The Dead Walk—Resident Evil Zero HD REVIEW

Resident Evil Zero HD (hereafter ReZero) is another rereleased title from Capcom that first appeared on the Nintendo Gamecube back in 2002. Following the success of last year’s Resident Evil rerelease, ReZero claws it’s way back from the dead with high-definition visuals on  all the latest consoles. If you weren’t already a fan of the multi-million copy selling franchise, no amount of zombies in this game are going to turn you into one. However, any long time fan who’s been letdown by the more action-oriented Resident Evil titles from the last few years may find something to sink their teeth into here.

ReZero focuses on Rebecca Chambers and her squad as they investigate reports of cannibalistic murders (duh zombies) in the mountains surrounding Raccoon City. If you’ll recall, Rebecca was there to heal Chris’ wounds and at times save him from situations he couldn’t handle on his own in the first game. ReZero expands on the series’ mythos by covering events that lead up to the mansion incident. While you never encounter them during the game, Albert Wesker and William Birkin (from Resident Evil 2) both make cameos throughout. It ultimately boils down to a flat revenge story that fails to be interesting. By the time you catch wind of what’s going on, the game is wrapping up and you’re provided the obligatory giant boss battle and subsequent “escape before it blows up” scenario.

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Despite the lackluster storyline, ReZero looks great thanks to the update to newer hardware. Much more detail in character models and pre-rendered backgrounds can be seen in comparison to last year’s Resident Evil. The time spent porting Resident Evil beforehand surely helped achieve the high level of detail found in ReZero. There’s also lots of variety to the environments you’ll explore: a wrecked train; an abandoned Umbrella training facility; a church; and even an area only recognizable to diehard fans of the series.

ReZero has the distinct honor of being the only title in the series to not feature item boxes, and introduces the “partner zapping” system allowing you to instantly switch between both Rebecca and Billy Coen throughout the game. No item boxes means once you’re inventory fills up you’ll either need to make do without something you just found, or drop other items to make room. It can at times feel tedious but it’s a welcome change to further differentiate itself from last year’s Resident Evil, and the result is a much more challenging game. The “partner zapping” system provides for new ways to solve puzzles, allowing you to switch between characters at any time. While you play either Rebecca or Billy, the computer AI will control the other character for you. It’s not perfect by any means but by equipping each character’s weapon and designating your AI partner’s options in the menu screen, you can lower the chances of your AI partner wasting ammunition.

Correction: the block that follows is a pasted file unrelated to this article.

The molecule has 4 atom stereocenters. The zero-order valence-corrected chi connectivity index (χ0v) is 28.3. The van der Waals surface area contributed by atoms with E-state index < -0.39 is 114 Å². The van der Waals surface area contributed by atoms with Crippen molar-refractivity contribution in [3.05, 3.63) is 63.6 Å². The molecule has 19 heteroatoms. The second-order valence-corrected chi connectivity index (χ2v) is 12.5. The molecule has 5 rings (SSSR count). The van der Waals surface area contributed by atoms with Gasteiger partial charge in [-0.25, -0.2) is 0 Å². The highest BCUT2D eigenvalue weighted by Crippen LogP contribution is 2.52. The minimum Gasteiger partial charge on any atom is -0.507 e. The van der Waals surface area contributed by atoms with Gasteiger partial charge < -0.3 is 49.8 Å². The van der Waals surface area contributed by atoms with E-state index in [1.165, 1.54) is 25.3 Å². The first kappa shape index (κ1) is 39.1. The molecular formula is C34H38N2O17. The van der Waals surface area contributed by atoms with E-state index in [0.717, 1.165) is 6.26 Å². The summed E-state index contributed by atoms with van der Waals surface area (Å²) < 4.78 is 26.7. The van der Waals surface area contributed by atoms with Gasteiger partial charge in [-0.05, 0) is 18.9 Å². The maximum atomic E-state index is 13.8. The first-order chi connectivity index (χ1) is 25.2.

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ReZero’s real entertainment value comes from the player rewards that can be accessed upon completing the game. Beating it on any difficulty unlocks two modes: Leech Hunter; and Wesker mode. Leech Hunter has you collecting blue and green leeches—the more you collect, the better the weapons you’ll receive which can later be used in the main game. Ammo is limited however, and you’ll constantly need to manage your inventory as the leeches you collect start to take up all of your available slots. Wesker mode is a huge bit of fan service from Capcom. The difficulty is automatically set to easy, Billy Coen is replaced by Albert Wesker, and Rebecca is sporting some awesome sidekick wear to match. There are no story implications whatsoever, you simply get a Uroboros powered Wesker that has a lighting quick dash and a “Death Stare” that explodes multiple zombie heads on screen at once! It’s meant to be fun, and more than succeeds at that.

ReZero is a fun trip down memory lane that shouldn’t be missed by diehard fans of the series or any newcomers that enjoyed last year’s Resident Evil. Extra costumes and the aforementioned modes will provide plenty of playtime for those that want more once they’ve completed the game. However, this is not the best the series has to offer either. Far from it in fact, ReZero sits firmly between two extremes—not at all bad, but not great either.

Thanks for reading my review, be sure to leave me a comment below and follow my stream at so you can watch me play Resident Evil Zero!



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